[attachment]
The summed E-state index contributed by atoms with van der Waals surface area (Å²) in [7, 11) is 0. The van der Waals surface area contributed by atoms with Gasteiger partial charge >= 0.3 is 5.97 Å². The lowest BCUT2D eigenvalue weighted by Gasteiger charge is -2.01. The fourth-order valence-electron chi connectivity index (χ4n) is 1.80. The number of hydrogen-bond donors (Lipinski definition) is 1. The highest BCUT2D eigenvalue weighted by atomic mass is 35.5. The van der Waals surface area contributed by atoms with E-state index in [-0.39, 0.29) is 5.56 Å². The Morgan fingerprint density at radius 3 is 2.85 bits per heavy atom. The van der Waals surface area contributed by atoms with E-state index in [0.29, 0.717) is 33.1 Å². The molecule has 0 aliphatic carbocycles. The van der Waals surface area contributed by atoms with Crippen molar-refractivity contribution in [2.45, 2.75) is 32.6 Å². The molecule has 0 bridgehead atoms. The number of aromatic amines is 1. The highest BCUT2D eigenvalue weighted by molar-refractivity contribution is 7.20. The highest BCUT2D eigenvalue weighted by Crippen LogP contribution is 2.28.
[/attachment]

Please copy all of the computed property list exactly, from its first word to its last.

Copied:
The summed E-state index contributed by atoms with van der Waals surface area (Å²) in [7, 11) is 0. The van der Waals surface area contributed by atoms with Gasteiger partial charge >= 0.3 is 5.97 Å². The lowest BCUT2D eigenvalue weighted by Gasteiger charge is -2.01. The fourth-order valence-electron chi connectivity index (χ4n) is 1.80. The number of hydrogen-bond donors (Lipinski definition) is 1. The highest BCUT2D eigenvalue weighted by atomic mass is 35.5. The van der Waals surface area contributed by atoms with E-state index in [-0.39, 0.29) is 5.56 Å². The Morgan fingerprint density at radius 3 is 2.85 bits per heavy atom. The van der Waals surface area contributed by atoms with E-state index in [0.29, 0.717) is 33.1 Å². The molecule has 0 aliphatic carbocycles. The van der Waals surface area contributed by atoms with Crippen molar-refractivity contribution in [2.45, 2.75) is 32.6 Å². The molecule has 0 bridgehead atoms. The number of aromatic amines is 1. The highest BCUT2D eigenvalue weighted by molar-refractivity contribution is 7.20. The highest BCUT2D eigenvalue weighted by Crippen LogP contribution is 2.28.